Ferguson — a majority-black town with a police force that is almost entirely white — is past due for such a transformation as well. As in L.A., the federal government will have to step in to help create a department that understands what equal justice under the law means. As in L.A., the city’s minority voters will have to assert their majority status at the polls if they’re to change their police department into a force that doesn’t threaten them. 

No department has yet found a way to completely screen out those cops who actually like to pose such threats. Police work attracts idealists, but it also attracts thugs; in some places, police work can turn idealists into thugs. Psychological screening and ongoing monitoring can diminish police brutality; so can video cameras that record the cops’ encounters. In a democracy, the legal monopoly on violence we accord the police requires the maximum possible accountability when the police employ violence. If we want the lawlessness of Ferguson to stop, we need to build a Ferguson, and an America, where law is enforced uniformly and where being young and black isn’t grounds for a frisk, an arrest or a sudden death.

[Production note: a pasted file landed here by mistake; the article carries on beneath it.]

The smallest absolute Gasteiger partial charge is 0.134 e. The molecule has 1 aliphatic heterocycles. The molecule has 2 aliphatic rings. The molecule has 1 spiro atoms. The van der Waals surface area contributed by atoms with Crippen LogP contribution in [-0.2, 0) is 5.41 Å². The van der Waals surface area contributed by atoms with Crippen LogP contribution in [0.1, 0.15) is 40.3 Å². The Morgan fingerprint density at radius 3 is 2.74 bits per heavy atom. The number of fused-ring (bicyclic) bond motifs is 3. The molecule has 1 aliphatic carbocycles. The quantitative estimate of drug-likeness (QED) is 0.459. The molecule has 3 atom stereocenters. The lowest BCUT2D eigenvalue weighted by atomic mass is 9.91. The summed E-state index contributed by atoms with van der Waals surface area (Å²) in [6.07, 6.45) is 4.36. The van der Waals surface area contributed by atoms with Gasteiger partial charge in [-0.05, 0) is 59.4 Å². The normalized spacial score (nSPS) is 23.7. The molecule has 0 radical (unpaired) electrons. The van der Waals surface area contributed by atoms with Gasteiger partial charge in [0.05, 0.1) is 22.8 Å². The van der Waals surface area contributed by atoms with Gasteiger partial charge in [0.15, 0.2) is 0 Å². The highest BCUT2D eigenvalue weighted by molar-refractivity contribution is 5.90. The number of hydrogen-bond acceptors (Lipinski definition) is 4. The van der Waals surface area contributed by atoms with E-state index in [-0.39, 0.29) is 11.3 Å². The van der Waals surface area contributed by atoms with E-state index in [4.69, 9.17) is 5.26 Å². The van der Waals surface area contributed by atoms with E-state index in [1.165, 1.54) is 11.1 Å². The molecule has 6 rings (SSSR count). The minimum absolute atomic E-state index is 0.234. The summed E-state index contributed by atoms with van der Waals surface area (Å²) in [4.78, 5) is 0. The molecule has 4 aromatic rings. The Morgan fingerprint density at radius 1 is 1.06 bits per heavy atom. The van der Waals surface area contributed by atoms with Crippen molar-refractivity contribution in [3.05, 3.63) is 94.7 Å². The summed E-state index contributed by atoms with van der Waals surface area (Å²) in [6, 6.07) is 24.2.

This article was originally published in the Washington Post and reposted with permission of the author.

 HaroldMeyersonAID.png Harold Meyerson is editor-at-large of The American Prospect and a Washington Post columnist. He is a vice-chair of DSA.

Individually signed posts do not necessarily reflect the views of DSA as an organization or its leadership. Democratic Left blog post submission guidelines can be found here.

Grassroots Fundraising: Paying for the Revolution (9pm Eastern)

June 23, 2017
· 46 rsvps